What Happens to Debt When You Die?

Understanding what happens to your debts after your death is an important part of estate planning. Knowing the laws can help you plan carefully so that your family is protected.

by Brette Sember, J.D.
updated May 02, 2022 ·  4min read

You might assume that when you die your debt dies with you. Unfortunately that’s not always the case and there’s a lot you need to know so you can protect your family.

Estates and Debt

If you’re wondering what happens to debt when you die, it’s important to understand how all of your financial affairs are handed after your death. When a person dies, all of the assets and debts in their sole name are part of their estate. If you have a will, you have chosen an executor. If you die without a will an administrator is appointed by the court. Your executor or administrator uses your existing assets to pay the debt left in your name. Creditors are always paid before your beneficiaries are. Once your debts are paid, whatever assets are left will be distributed to your heirs. The debts do not pass to your heirs. If you have more debt after death than assets, there will be nothing left for your heirs. The debts are then a loss taken by the creditors.

What Happens to Credit Card Debt When You Die

Worrying about what happens to credit card debt when someone dies is a common concern. Credit card debt after death is treated the same as any other debt. If the debt is in your name alone, it is paid through your estate. However if you have credit card debt when you die and the account has a co-signor or joint owner, that person become responsible for the debt. Authorized users are not responsible for your credit card debt upon death.


A mortgage in your sole name is handled like any other debt and death. It is paid off through your estate. If your spouse co-signed the mortgage, he or she is legally responsible for the debt when you die. If you have a surviving spouse when you die who is not a co-signor, he or she is entitled to take over the mortgage (even if it is in your name) without having to immediately pay the full balance. The spouse will need to qualify for the mortgage and continue making payments. A home equity line of credit must be refinanced by the surviving spouse, unless the spouse co-signed the loan, in which case he or she is responsible for the loan.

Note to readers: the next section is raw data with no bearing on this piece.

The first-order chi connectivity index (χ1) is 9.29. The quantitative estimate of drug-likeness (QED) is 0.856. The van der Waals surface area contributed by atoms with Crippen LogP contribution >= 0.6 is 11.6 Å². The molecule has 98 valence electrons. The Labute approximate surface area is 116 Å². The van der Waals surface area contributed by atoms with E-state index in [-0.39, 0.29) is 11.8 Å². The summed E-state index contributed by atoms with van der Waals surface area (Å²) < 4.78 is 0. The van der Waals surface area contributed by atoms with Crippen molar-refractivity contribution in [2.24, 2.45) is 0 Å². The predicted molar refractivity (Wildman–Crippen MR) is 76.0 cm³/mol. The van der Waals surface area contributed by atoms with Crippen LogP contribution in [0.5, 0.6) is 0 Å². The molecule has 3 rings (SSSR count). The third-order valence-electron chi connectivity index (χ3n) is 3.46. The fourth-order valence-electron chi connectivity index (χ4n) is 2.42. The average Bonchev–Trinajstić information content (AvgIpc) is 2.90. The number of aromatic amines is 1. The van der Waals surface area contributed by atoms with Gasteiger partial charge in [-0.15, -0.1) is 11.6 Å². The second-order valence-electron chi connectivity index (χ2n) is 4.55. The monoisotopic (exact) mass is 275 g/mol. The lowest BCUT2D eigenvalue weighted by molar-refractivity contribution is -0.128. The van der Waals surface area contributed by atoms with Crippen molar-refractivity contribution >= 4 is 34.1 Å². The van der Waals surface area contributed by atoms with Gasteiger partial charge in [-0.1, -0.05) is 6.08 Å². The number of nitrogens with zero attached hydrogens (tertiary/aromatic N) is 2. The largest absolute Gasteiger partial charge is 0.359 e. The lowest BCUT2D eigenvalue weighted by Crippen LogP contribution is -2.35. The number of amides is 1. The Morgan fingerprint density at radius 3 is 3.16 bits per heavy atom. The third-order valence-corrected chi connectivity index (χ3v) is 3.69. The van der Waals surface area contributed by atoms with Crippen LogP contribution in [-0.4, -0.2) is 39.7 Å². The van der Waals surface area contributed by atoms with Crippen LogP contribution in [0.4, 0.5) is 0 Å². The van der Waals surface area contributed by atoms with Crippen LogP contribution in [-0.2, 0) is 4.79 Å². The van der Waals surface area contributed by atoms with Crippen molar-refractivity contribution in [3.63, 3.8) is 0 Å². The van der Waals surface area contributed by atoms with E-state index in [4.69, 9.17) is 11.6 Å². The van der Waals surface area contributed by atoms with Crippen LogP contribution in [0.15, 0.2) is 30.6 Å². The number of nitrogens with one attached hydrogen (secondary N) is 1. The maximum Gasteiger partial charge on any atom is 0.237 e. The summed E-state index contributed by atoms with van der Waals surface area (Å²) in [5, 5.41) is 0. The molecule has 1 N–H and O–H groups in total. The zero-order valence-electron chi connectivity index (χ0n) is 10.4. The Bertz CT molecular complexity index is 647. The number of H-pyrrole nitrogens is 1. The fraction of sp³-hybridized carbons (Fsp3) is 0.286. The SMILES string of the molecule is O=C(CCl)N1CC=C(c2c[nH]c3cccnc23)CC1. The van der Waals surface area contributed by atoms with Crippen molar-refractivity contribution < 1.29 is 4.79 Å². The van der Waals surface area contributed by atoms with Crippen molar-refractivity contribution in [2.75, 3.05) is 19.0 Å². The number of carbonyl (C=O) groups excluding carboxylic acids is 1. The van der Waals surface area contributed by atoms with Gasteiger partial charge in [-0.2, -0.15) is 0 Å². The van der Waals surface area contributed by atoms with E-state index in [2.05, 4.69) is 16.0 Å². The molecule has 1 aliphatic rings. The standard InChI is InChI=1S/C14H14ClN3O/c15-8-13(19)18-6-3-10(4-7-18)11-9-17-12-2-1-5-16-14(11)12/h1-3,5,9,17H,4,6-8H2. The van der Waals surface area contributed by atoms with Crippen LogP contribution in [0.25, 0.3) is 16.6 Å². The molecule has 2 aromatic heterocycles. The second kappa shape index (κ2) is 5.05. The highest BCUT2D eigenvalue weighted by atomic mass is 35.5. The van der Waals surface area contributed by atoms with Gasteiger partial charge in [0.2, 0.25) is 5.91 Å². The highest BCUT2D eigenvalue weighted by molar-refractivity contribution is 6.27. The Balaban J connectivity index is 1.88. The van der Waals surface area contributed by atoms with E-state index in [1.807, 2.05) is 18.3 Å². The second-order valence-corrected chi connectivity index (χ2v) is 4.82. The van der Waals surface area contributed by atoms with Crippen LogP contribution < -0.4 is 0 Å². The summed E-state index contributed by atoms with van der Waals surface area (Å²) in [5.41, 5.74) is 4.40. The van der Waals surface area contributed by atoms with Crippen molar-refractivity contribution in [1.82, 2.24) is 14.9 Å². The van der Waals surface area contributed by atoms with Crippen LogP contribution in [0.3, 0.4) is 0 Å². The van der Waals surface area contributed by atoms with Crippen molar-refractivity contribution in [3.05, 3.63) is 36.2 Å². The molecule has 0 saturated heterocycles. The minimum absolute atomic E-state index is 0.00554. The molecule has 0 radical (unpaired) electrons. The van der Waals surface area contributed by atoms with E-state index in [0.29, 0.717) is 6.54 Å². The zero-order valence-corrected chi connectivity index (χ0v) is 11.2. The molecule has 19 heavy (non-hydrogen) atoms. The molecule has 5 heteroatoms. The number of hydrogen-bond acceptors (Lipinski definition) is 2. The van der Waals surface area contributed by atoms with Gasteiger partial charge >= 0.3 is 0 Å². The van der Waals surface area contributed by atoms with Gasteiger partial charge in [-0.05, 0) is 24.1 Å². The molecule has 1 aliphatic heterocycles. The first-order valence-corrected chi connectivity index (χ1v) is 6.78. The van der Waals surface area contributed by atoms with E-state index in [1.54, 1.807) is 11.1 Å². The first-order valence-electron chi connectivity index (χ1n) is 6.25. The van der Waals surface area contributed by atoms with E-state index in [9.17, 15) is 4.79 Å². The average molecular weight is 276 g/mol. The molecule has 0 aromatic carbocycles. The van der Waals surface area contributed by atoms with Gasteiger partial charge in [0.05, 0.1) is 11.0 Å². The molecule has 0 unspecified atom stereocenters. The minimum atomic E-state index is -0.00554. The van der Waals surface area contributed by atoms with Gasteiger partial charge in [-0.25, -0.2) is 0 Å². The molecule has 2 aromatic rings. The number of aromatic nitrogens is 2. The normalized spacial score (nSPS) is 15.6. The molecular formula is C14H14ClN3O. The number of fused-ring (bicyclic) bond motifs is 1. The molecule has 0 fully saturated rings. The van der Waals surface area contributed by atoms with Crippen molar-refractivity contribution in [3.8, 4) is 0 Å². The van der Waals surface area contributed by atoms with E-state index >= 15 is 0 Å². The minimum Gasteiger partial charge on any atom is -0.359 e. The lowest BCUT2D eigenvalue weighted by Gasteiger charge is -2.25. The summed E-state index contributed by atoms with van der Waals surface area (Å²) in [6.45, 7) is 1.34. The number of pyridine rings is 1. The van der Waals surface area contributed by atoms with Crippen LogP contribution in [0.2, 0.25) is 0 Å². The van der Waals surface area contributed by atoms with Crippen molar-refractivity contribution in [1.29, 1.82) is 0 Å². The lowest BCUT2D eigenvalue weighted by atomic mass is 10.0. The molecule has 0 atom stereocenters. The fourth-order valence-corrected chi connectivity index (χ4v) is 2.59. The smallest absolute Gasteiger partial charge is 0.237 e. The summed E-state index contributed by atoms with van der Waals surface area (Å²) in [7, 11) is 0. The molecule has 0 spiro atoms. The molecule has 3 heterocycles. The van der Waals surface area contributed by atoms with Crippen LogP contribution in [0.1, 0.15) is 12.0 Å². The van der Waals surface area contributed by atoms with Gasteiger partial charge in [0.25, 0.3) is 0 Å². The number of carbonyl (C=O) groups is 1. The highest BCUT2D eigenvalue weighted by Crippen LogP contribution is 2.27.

Passing Property with Debt

If you leave a piece of property to someone that has a debt attached to it (like a home mortgage or a car loan), the debt will pass with the property. It is the responsibility of the new owner to refinance the debt, or sell the property to satisfy the loan. If you pass a piece of property that is worth less than the debt (such as a home that is “under water”), the debt will be settled by your estate. If there are not enough other assets to cover it, the property will be sold to cover the debt.

Community Property and Debt

10 states have community property laws (Arizona, California, Idaho, Louisiana, Nevada, New Mexico, Texas, Washington and Wisconsin. In Alaska couples must opt-in to have communal property). In these states, any assets or debts acquired during the marriage belongs to the other spouse as well. So if you reside in one of these states, die, and leave debt in your name alone, your spouse is responsible for this debt.

Student Loans

Some student loans, such as federal Perkins and Stafford loans, provide loan forgiveness if the student dies before paying them back. Thus the loan is not deducted against the estate. There is also forgiveness of federal PLUS loans (loans taken by parents) if the student dies.

Protecting Assets from Debt

Not all of your assets can be accessed by your creditors after your death. Accounts that have beneficiaries, like IRAs, 401(k)s, life insurance, pension plans, and brokerage accounts are not accessible to creditors. If you place assets in an irrevocable trust they are also immune to creditors.

Protections for Families

Although it is very clear your family is not responsible for debt in your name alone (with the exception of community property states), this does not stop some lenders from sending notices to family or making debt collection calls after you pass away. Family members should not be tricked by these tactics. If the demands continue, an attorney can step in and put a stop to it.

Understanding your rights and your family’s rights about debt after your death can help you plan and take steps to protect yourselves.

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Brette Sember, J.D.

About the Author

Brette Sember, J.D.

Brette Sember, J.D., practiced law in New York, including divorce, mediation, family law, adoption, probate and estates,… Read more

This portion of the site is for informational purposes only. The content is not legal advice. The statements and opinions are the expression of the author, not LegalZoom, and have not been evaluated by LegalZoom for accuracy, completeness, or changes in the law.